Should Cory Booker be liable for watershed's financial losses?

By Tim Darragh | NJ Advance Media for
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on March 04, 2016

Lawyers in a lawsuit involving U.S. Sen. Cory Booker argued Friday whether he should be held partly responsible for losses at the Newark Watershed Conservation and Development Corp.


NEWARK — For lawyers arguing in federal court over whether U.S. Sen. Cory Booker should remain in a lawsuit alleging that he failed to properly oversee the city's bankrupt watershed corporation, the question could come down to this: How far does a board member have to go to say he's done his duty?

Legal teams representing the former Newark mayor and the provisional trustees who took over at the Newark Watershed Conservation and Development Corp. debated the point Friday before U.S. Bankruptcy Judge Vincent F. Papalia. 

The judge said he would rule soon on whether Booker and former board Vice Chairman Vaughn McKoy should remain as defendants or dismissed from the case.

The provisional trustees filed the suit last year against 28 individuals or businesses, saying some, such as former Executive Director Linda Watkins-Brashear, should be held financially responsible for looting the agency. Others, such as Booker and McKoy, also share financial responsibility because even if they were caught off guard by the corporation's spectacular crash, their inattention to matters allowed it to happen, the lawsuit says.

Attorney James Scarpone, representing the watershed, said it's not enough to argue that Booker and McKoy did not know about the watershed's financial peril — even if auditors did not bring it up.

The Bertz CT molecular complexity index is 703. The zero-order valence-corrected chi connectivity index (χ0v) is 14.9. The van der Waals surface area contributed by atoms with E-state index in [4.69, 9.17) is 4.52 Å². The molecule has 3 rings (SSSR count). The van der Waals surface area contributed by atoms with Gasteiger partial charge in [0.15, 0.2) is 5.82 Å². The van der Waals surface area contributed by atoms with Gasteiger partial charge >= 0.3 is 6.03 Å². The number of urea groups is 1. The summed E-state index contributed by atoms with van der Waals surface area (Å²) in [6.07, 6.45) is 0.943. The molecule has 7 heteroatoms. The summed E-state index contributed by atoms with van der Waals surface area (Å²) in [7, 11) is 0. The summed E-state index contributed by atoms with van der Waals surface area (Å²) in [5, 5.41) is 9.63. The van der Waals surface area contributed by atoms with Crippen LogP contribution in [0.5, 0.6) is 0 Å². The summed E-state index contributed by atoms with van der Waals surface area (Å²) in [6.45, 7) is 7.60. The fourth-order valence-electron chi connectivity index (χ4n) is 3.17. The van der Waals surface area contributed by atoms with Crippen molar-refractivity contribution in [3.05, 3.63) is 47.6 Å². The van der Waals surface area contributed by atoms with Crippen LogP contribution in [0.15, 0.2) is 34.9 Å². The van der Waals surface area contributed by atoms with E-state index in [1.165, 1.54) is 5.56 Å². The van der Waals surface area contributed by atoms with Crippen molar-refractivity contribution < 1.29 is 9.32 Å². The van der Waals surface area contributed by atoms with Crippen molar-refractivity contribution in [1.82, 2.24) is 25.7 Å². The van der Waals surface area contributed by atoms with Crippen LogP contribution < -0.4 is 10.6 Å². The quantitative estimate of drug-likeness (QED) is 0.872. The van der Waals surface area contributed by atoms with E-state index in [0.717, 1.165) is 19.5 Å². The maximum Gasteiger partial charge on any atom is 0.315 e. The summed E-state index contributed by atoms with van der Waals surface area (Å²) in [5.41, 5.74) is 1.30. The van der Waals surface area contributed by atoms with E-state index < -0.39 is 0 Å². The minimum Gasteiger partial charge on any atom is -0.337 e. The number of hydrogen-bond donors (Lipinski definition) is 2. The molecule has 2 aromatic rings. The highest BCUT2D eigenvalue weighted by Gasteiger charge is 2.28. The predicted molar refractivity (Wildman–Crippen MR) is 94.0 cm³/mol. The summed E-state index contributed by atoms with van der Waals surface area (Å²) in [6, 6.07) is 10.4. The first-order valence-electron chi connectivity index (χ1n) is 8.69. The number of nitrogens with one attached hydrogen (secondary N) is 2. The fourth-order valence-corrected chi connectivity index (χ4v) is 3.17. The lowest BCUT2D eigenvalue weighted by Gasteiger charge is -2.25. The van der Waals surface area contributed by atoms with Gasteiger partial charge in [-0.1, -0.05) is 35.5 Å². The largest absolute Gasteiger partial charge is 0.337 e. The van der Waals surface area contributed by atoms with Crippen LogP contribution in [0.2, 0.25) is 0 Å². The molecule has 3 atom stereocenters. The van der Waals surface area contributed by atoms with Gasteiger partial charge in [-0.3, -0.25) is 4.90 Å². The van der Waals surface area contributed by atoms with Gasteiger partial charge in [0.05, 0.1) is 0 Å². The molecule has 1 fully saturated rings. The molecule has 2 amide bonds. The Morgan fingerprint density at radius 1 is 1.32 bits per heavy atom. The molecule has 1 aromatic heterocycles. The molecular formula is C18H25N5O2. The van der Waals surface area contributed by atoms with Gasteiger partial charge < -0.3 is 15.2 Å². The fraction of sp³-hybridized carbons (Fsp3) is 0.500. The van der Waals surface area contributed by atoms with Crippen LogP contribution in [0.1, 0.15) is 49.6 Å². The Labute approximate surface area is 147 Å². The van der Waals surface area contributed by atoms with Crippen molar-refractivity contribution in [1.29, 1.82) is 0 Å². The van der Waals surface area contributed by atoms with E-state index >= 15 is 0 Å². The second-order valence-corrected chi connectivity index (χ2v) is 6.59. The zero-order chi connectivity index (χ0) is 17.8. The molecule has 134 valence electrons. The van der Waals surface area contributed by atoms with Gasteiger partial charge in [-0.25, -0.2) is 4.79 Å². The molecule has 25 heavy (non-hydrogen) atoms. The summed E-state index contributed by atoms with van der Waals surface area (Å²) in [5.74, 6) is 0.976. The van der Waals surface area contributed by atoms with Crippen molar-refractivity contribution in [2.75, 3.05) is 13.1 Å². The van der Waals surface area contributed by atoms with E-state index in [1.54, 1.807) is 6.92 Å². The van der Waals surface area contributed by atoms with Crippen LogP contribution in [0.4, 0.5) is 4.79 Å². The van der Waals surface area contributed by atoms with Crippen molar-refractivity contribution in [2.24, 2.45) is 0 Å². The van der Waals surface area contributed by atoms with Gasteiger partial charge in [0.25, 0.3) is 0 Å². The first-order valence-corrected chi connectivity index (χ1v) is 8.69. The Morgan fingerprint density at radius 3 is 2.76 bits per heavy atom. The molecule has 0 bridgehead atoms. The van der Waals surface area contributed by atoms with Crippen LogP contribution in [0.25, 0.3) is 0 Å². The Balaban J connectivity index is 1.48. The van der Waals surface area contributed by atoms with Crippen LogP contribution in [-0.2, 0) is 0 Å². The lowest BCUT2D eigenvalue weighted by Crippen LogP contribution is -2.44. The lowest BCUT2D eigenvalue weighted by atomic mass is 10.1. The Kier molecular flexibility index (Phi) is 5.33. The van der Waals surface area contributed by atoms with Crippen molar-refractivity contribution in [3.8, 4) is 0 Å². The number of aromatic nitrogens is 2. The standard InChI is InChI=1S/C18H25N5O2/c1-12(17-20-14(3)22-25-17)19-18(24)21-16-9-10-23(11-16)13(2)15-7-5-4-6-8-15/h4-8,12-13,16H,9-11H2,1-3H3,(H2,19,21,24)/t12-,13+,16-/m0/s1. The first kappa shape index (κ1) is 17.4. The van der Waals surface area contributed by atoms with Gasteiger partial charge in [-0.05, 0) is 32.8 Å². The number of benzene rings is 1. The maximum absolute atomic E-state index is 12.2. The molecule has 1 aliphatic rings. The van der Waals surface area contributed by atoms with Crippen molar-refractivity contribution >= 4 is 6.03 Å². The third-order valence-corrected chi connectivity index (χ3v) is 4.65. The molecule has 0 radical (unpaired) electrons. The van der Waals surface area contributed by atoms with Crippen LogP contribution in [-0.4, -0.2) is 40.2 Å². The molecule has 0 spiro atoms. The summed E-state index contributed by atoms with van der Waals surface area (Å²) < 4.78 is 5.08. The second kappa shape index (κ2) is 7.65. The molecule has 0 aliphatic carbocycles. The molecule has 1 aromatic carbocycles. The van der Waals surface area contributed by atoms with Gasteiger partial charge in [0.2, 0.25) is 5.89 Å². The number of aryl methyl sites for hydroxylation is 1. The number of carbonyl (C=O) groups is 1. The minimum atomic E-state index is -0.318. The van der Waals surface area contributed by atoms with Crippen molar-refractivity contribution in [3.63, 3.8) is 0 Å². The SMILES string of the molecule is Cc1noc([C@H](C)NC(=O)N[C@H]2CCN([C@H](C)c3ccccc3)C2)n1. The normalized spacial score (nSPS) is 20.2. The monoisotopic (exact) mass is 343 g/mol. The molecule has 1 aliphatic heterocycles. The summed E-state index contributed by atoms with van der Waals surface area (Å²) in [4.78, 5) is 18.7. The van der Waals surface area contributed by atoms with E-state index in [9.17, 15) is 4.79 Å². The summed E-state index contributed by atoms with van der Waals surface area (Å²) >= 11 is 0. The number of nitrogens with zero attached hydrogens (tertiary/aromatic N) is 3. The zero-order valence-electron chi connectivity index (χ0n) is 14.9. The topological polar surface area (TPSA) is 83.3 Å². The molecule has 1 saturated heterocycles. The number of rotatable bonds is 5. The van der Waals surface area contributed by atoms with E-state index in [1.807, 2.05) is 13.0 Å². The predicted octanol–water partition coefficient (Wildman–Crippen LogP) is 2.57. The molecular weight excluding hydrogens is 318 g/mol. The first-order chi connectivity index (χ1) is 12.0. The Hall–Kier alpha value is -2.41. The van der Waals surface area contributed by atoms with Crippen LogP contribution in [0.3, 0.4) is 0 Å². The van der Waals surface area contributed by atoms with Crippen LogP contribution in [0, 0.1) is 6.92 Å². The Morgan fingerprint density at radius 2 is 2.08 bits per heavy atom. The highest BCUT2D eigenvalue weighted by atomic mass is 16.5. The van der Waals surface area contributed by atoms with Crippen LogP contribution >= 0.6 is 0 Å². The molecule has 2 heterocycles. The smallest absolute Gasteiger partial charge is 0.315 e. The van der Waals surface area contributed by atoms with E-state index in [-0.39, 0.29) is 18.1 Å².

"They made no effort to find the facts," Scarpone said.

The watershed's public tax returns from 2007-2012, he said, clearly showed Watkins-Brashear was making hundreds of thousands more than her contract allowed. Financial and legal professionals also hired by her saw their compensation increase as well, he said. No one checked on how — or if — the agency bid for contracts. 

Even if Booker and McKoy relied on those professionals in good faith, Scarpone said, good faith does not solely "consist of a lack of intent to do harm."

Average citizens, he noted, were able to investigate and expose the corporation's misdeeds, which they would reveal in a report entitled "Hog Wild," which was sent to the New Jersey Office of the State Comptroller.

Booker's attorney, Marc Elias, said the corporation's bylaws specifically put oversight responsibility in the hands of its secretary and treasurer. It also was reasonable for Booker to rely on professionals' reports on the corporation's financial state, he said.

Mayors hear lots of complaints, Elias added, and if the mayor of Newark had to respond to every allegation of wrongdoing or face litigation, "we're going to have a whole lot of lawsuits."

As for McKoy, attorney Jaimee Katz Sussner said it was reasonable for him to rely on the professionals hired by the watershed. "There was tons of oversight here," she said. McKoy's "only sin was volunteering at the request of the mayor," she said.

Sussner and Elias also argued that McKoy and Booker have legal immunity from financial responsibility, since they were acting on the public's behalf and had no role in the corruption there. 

Laws protect honest board members from financial responsibility so that good, honest people will serve on them, Elias said.

Watkins-Brashear last year pleaded guilty to accepting bribes and filing a false tax return in connection with her role at the watershed. Special Projects Manager Donald Bernard Sr. and two contractors also pleaded guilty to corruption charges.

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